‘That’s not empowerment’: Abby Johnson on abortion and college students
Campus Reform interviewed former Planned Parenthood facility director Abby Johnson to discuss how the pro-life movement can help college students seeking abortions.
Johnson says colleges and universities ‘need to do a better job’ of supporting women who become pregnant during their educations.
Slightly one year after the leak of the Dobbs v. Jackson Supreme Court decision that overturned Roe v. Wade, the Institute for Faith and Freedom at Grove City College (GCC) hosted its annual spring conference with the theme of “Post-Roe America.”
Campus Reform attended the event to speak with the keynote speaker, Abby Johnson, who has become a staunch pro-life advocate after quitting her job at Planned Parenthood upon witnessing an ultrasound-guided abortion.
Johnson told Campus Reform about her experience in counseling college students through the abortion process when they came to her Planned Parenthood facility in College Station, Texas.
As an upper-level administrator for Planned Parenthood, Johnson was intimately familiar with the business aspects of the abortion industry. She recalled many students from the nearby Texas A&M University who sought abortions because they did not believe they could be students and mothers at the same time, a message which Planned Parenthood embraced.
“[T]he abortion industry does a very poor job at trying to offer any sort of support options for these women,” Johnson explained. “[T]here was also never a time when a woman came to me who was a student and they said, ‘You know, gosh, Abby, I’m pregnant. I’m in school. I need some help. I don’t know how I’m going to do that.’ There was never a time where I looked at her and said, ‘Gosh, you know, that sounds tough. You know, have you gone to the Student Center? Have you looked at their single parents group? Have you looked at the housing that they have for single moms?….[H]ave you looked at all the resources available to you?”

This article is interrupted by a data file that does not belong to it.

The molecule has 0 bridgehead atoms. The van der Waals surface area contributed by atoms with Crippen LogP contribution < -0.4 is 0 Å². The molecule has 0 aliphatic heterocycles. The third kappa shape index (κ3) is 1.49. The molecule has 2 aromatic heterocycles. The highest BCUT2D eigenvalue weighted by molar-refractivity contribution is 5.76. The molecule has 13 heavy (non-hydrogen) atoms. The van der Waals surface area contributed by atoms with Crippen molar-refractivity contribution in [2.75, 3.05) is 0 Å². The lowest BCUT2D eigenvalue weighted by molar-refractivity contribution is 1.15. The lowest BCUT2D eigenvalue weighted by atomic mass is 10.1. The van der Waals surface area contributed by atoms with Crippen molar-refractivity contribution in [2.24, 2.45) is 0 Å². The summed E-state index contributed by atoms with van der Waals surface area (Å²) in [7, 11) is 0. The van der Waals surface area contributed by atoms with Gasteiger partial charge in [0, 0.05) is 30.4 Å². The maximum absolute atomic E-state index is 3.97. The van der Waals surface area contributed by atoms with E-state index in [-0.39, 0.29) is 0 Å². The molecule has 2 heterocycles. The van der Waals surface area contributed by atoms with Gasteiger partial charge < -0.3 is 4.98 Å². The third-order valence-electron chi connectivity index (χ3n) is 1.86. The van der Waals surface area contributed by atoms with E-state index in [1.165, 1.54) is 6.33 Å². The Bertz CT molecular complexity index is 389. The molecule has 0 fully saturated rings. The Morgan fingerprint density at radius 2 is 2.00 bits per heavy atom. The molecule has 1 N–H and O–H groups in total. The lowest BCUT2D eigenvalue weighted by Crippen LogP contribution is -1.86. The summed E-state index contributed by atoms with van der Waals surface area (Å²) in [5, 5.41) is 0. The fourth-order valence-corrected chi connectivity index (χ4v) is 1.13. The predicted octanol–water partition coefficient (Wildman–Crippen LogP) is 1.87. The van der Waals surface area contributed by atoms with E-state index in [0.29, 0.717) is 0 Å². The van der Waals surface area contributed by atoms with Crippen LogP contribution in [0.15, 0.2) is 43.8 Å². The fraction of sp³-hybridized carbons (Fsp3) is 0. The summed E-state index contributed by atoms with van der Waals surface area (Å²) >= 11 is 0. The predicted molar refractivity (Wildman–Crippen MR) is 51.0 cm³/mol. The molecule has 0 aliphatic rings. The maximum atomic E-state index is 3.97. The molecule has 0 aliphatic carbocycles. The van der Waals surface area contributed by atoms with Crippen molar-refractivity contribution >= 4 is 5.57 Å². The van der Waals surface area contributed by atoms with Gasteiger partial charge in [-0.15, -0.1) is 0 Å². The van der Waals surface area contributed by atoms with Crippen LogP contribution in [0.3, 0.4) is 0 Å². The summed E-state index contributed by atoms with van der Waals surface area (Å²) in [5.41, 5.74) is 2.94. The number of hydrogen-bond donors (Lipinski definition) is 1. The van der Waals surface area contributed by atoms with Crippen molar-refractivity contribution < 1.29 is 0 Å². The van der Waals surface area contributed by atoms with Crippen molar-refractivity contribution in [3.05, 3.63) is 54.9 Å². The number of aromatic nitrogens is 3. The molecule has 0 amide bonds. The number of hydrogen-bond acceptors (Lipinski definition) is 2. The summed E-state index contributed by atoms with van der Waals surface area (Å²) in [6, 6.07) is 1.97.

Johnson elaborated, saying, “My answer to them was essentially to say, ‘Gosh, that really is tough. And clearly, you cannot go to school and be a mom at the same time. Clearly, you’re not strong enough to do that. Clearly, you’re not capable to handle that kind of circumstance. So you know, the only option that we have for you is to have an abortion.”
But Johnson now recognizes “that’s not empowerment.”
Instead, Johnson advocates that the pro-life movement ought to say to pregnant students: “You know what, you are tough, and you can do this on your own and here’s some resources to help you and we can help you on this journey.”
Across the board, Johnson expressed that colleges “need to do a better job” of advertising support services for pregnant students.
“Honestly,” Johnson noted, “all colleges, Christian colleges included, need to do a much better job at discussing, talking about, advertising the services that they have for…women who find themselves pregnant during college.”
Part of the reason that higher education institutions do not do a sufficient job, however, is because of their ideological positions.
Johnson noted that “it’s really sad to see what’s happening to our young people” within academia.
“There is an agenda inside of our higher ed institutions,” Johnson observed, “and it’s turning our children against their parents. It’s turning kids against a…well-run democracy….They are trying to polarize our young people as much as they can.”
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